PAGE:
Solar firms combine energy
One Block Off the Grid, the for-profit solar buying collective launched in 2008, is teaming with solar installer groSolar and green job training nonprofit Solar Richmond to train low-income Bay Area residents in solar installation.
Through the program, 1BOG customers can make a donation, matched by 1BOG and groSolar, which would pay for on-site training for Solar Richmond graduates.
With the twofold aim of making residential solar adoption less confusing and less expensive, San Francisco-based One Block Off the Grid (1BOG) organizes homeowners into buying groups, and then negotiates a pricing with an installer.
1BOG has expanded to nine cities including Denver, San Diego and Los Angeles, growing from three staff members to 12. It has completed 15 solar installation campaigns, for a total of about 500 systems totaling more than 2 megawatts. When it began, the company’s stated goal was to reduce the cost of installing solar by 50 percent. So far, most customers are seeing a 15 percent to 25 percent savings, 1BOG president Avra Winograd-Hunter says.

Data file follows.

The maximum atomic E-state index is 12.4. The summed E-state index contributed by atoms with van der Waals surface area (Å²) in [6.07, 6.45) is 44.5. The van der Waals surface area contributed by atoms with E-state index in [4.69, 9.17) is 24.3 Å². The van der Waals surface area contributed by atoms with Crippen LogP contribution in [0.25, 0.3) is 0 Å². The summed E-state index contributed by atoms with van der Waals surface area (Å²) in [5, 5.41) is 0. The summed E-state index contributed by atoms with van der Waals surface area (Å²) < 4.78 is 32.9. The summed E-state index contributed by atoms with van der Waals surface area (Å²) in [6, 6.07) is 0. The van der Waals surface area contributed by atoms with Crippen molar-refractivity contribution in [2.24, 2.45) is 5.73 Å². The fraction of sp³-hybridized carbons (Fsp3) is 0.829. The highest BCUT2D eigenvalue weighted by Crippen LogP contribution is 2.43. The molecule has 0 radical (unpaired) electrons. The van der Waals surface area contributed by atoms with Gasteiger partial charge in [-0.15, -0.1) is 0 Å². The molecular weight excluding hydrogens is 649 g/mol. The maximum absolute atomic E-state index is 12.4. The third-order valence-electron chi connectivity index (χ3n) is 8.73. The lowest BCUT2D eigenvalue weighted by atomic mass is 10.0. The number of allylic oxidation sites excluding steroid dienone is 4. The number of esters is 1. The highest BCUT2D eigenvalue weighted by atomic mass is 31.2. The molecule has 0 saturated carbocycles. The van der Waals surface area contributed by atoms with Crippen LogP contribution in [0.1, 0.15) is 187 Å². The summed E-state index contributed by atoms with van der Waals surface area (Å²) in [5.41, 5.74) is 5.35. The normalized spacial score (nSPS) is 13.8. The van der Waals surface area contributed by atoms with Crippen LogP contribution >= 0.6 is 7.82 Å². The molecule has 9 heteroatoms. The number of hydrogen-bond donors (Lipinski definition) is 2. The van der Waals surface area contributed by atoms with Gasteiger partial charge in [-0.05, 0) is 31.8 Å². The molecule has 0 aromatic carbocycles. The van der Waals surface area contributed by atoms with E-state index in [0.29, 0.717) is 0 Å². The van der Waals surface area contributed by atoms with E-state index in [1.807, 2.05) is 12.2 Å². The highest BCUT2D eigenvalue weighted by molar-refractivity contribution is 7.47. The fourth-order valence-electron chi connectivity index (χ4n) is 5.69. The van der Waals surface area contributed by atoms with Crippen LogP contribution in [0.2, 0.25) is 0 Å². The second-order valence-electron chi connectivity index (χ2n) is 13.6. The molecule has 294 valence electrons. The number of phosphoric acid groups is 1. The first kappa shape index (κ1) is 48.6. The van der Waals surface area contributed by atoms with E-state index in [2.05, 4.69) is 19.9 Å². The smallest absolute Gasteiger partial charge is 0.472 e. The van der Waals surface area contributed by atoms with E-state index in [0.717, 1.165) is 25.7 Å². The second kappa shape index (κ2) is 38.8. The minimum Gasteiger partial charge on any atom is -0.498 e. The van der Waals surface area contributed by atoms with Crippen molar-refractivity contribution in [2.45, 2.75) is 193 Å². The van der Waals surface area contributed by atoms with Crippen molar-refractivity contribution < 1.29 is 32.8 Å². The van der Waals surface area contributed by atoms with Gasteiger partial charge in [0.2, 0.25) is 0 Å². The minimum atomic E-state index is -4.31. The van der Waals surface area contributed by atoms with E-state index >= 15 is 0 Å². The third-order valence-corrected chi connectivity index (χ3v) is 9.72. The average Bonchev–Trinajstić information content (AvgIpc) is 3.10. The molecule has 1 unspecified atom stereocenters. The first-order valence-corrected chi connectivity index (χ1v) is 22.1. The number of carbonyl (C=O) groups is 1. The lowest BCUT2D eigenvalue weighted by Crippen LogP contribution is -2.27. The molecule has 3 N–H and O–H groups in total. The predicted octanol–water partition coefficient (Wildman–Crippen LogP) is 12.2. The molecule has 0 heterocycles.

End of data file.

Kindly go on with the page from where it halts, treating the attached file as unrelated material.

The company, which makes money through referral fees it receives from installers, in late 2008 was acquired by San Francisco-based Virgance, which owns several for-profit sustainability-focused companies. Joining with Virgance has provided an extra dimension to 1BOG, Winograd-Hunter says, by helping scale the business and leveraging the its business model to grow new partnerships, such as the one with groSolar and Solar Richmond.
In 2010, 1BOG plans to add two cities per month to its roster, and complete three campaigns in each of its current locations, according to Winograd-Hunter.